ADMS 2200 Chapter Notes - Chapter 5: Global Marketing, Sample Size Determination, Marketing Intelligence

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Part 2 Understanding the Marketplace and Consumers
CHAPTER 5
MANAGING MARKETING INFORMATION TO GAIN CUSTOMER INSIGHTS
PREVIEWING THE CONCEPTS CHAPTER OBJECTIVES
1. explain the importance of information in gaining insights about the marketplace and customers
2. define the marketing information system and discuss its parts
3. outline the steps in the marketing research process
4. explain how companies analyze and use marketing information
5. discuss the special issues some marketing researchers face, including public policy and ethics
issues
JUST THE BASICS
CHAPTER OVERVIEW
This chapter looks at how companies develop and manage information about important marketplace
elements.
This chapter is an examination of marketing information systems designed to assess the firm’s
marketing information needs, develop the needed information, and help managers to use the
information to gain actionable customer and market insights.
ANNOTATED CHAPTER NOTES/OUTLINE
INTRODUCTION
More than 60 years ago, P&G’s Tide revolutionized the industry as the first detergent to use
synthetic compounds rather than soap chemicals for cleaning clothes. Tide really does get clothes
clean.
For decades, Tide has been positioned on superior performance. But, as it turns out, to consumers,
Tide means a lot more than just getting clothes clean. So, Tide has been on a mission to unearth and
cultivate the deep connections customers have with it.
The marketing research impacted everything the brand did moving forward. Tide, the marketers
decided, can do more than solve women’s laundry problems. It can make a difference in something
they truly care about the fabrics that touch their lives.
So, can you develop a relationship with a laundry detergent brand? According to Tide’s research, the
answer is ―yes.‖
But, marketers must use the information to gain powerful customer and market insights.
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Chapter 5 Managing Marketing Information to Gain Customer Insights
MARKETING INFORMATION AND CUSTOMER INSIGHTS
Companies use such customer insights to develop competitive advantage.
To gain good customer insights, marketers must effectively manage marketing information from a
wide range of sources.
The real value of marketing research and marketing information lies in how it is used and the
customer insights that it provides.
Customer insights group collect customer and market information from a wide variety of sources.
A marketing information system (MIS) consists of people and procedures for assessing
information needs, developing the needed information, and helping decision makers to use the
information to generate and validate actionable customer and market insights. (Figure 5.1)
ASSESSING MARKETING INFORMATION NEEDS
A good marketing information system balances the information users would like to have against what
they really need and what is feasible to offer.
Sometimes the company cannot provide the needed information, either because it is not available or
because of MIS limitations.
By itself, information has no worth; its value comes from its use.
DEVELOPING MARKETING INFORMATION
Marketers can obtain the needed information from internal data, marketing intelligence, and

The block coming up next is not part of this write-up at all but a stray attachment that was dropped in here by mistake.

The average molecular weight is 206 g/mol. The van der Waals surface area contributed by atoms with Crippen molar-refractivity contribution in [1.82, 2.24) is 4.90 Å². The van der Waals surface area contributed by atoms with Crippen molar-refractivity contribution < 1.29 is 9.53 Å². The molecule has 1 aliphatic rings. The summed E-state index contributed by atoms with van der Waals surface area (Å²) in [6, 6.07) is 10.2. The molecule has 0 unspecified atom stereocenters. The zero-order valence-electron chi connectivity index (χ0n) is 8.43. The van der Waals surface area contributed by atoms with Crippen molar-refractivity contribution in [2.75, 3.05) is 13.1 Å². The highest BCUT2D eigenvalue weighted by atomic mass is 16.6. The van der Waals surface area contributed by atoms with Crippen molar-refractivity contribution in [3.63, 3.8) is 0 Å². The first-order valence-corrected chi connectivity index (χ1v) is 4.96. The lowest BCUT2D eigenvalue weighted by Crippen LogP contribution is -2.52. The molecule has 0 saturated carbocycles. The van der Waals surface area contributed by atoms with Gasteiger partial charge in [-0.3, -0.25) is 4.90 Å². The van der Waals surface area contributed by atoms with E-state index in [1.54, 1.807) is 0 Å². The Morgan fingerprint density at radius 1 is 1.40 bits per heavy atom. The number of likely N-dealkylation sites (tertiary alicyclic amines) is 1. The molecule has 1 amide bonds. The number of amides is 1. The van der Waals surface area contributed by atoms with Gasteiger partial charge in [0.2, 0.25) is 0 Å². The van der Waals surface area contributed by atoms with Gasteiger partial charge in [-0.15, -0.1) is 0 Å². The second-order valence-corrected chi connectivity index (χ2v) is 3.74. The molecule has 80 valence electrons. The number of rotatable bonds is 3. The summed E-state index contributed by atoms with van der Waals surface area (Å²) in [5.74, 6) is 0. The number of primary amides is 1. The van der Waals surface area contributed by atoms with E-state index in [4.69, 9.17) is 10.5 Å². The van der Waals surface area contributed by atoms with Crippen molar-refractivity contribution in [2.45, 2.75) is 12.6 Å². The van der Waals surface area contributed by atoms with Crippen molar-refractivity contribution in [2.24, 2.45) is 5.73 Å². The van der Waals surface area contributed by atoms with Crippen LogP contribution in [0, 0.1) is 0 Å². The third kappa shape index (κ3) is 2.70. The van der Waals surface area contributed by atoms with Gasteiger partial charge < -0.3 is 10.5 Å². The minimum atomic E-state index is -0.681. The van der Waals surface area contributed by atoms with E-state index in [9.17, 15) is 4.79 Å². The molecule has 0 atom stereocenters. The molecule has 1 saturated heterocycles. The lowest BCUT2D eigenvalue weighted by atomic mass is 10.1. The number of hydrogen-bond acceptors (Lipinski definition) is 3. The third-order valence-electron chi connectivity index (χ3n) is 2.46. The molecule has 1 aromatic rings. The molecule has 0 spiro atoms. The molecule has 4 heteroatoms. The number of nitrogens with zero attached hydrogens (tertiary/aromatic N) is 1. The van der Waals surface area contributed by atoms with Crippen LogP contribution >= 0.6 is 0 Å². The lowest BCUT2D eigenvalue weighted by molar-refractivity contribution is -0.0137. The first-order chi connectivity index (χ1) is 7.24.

marketing research.
Internal Data
Internal databases are electronic collections of consumer and market information obtained from
data sources within the company network.
Information in the database can come from many sources.
Problems with internal data:
It may be incomplete or in the wrong form for making marketing decisions.
Keeping the database current requires a major effort, because data ages quickly.
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Part 2 Understanding the Marketplace and Consumers
All the data must be well integrated and readily accessible.
Competitive Marketing Intelligence
Competitive marketing intelligence is the systematic collection and analysis of publicly available
information about consumers, competitors, and developments in the marketplace.
Marketing intelligence gathering has grown dramatically.
Firms use competitive intelligence to gain early warnings of competitor moves and strategies.
Much competitor intelligence can be collected from people inside the company. Intelligence seekers
can also examine thousands of online databases like SEDAR and Hoover’s.
Competitors often reveal intelligence information through their annual reports, business publications,
trade show exhibits, press releases, advertisements, and Web pages.
Most companies are now taking steps to protect their own information. The growing use of
marketing intelligence raises a number of ethical issues.
MARKETING RESEARCH
Marketing research is the systematic design, collection, analysis, and reporting of data relevant to a
specific marketing situation facing an organization.
The marketing research process has four steps (see Figure 5.2):
1. Defining the Problem and Research Objectives
Defining the problem and research objectives is often the hardest step in the research process.
A marketing research project might have one of three types of objectives.
1. Exploratory research: to gather preliminary information that will help define the problem
and suggest hypotheses.
2. Descriptive research: to describe things, such as the market potential for a product.
3. Causal research: to test hypotheses about cause-and-effect relationships.
Start with exploratory research and later follow with descriptive or causal research.
2. Developing the Research Plan
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